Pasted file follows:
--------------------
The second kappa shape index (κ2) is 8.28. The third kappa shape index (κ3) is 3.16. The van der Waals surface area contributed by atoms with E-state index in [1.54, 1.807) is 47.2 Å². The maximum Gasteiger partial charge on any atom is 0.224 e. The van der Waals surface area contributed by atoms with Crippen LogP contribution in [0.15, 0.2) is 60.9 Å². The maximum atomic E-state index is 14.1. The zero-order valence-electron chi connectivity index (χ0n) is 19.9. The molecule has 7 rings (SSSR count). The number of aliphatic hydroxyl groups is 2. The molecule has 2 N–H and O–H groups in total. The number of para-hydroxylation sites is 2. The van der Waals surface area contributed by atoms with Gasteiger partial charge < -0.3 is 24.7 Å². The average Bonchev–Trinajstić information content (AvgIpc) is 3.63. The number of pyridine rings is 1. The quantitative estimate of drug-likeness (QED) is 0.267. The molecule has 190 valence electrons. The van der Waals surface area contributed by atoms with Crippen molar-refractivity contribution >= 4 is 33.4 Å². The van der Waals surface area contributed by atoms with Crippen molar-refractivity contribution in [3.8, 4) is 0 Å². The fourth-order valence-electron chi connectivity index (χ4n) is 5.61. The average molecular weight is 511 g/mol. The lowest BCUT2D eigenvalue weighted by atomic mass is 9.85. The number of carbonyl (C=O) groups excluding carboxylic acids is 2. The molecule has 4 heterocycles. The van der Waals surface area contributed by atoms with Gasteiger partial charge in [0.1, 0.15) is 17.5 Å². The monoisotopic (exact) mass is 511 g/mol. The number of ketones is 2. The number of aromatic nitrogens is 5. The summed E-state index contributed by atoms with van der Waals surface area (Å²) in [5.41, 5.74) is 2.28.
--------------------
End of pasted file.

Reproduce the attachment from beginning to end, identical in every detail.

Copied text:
The second kappa shape index (κ2) is 8.28. The third kappa shape index (κ3) is 3.16. The van der Waals surface area contributed by atoms with E-state index in [1.54, 1.807) is 47.2 Å². The maximum Gasteiger partial charge on any atom is 0.224 e. The van der Waals surface area contributed by atoms with Crippen LogP contribution in [0.15, 0.2) is 60.9 Å². The maximum atomic E-state index is 14.1. The zero-order valence-electron chi connectivity index (χ0n) is 19.9. The molecule has 7 rings (SSSR count). The number of aliphatic hydroxyl groups is 2. The molecule has 2 N–H and O–H groups in total. The number of para-hydroxylation sites is 2. The van der Waals surface area contributed by atoms with Gasteiger partial charge < -0.3 is 24.7 Å². The average Bonchev–Trinajstić information content (AvgIpc) is 3.63. The number of pyridine rings is 1. The quantitative estimate of drug-likeness (QED) is 0.267. The molecule has 190 valence electrons. The van der Waals surface area contributed by atoms with Crippen molar-refractivity contribution >= 4 is 33.4 Å². The van der Waals surface area contributed by atoms with Crippen molar-refractivity contribution in [3.8, 4) is 0 Å². The fourth-order valence-electron chi connectivity index (χ4n) is 5.61. The average molecular weight is 511 g/mol. The lowest BCUT2D eigenvalue weighted by atomic mass is 9.85. The number of carbonyl (C=O) groups excluding carboxylic acids is 2. The molecule has 4 heterocycles. The van der Waals surface area contributed by atoms with Gasteiger partial charge in [0.1, 0.15) is 17.5 Å². The monoisotopic (exact) mass is 511 g/mol. The number of ketones is 2. The number of aromatic nitrogens is 5. The summed E-state index contributed by atoms with van der Waals surface area (Å²) in [5.41, 5.74) is 2.28.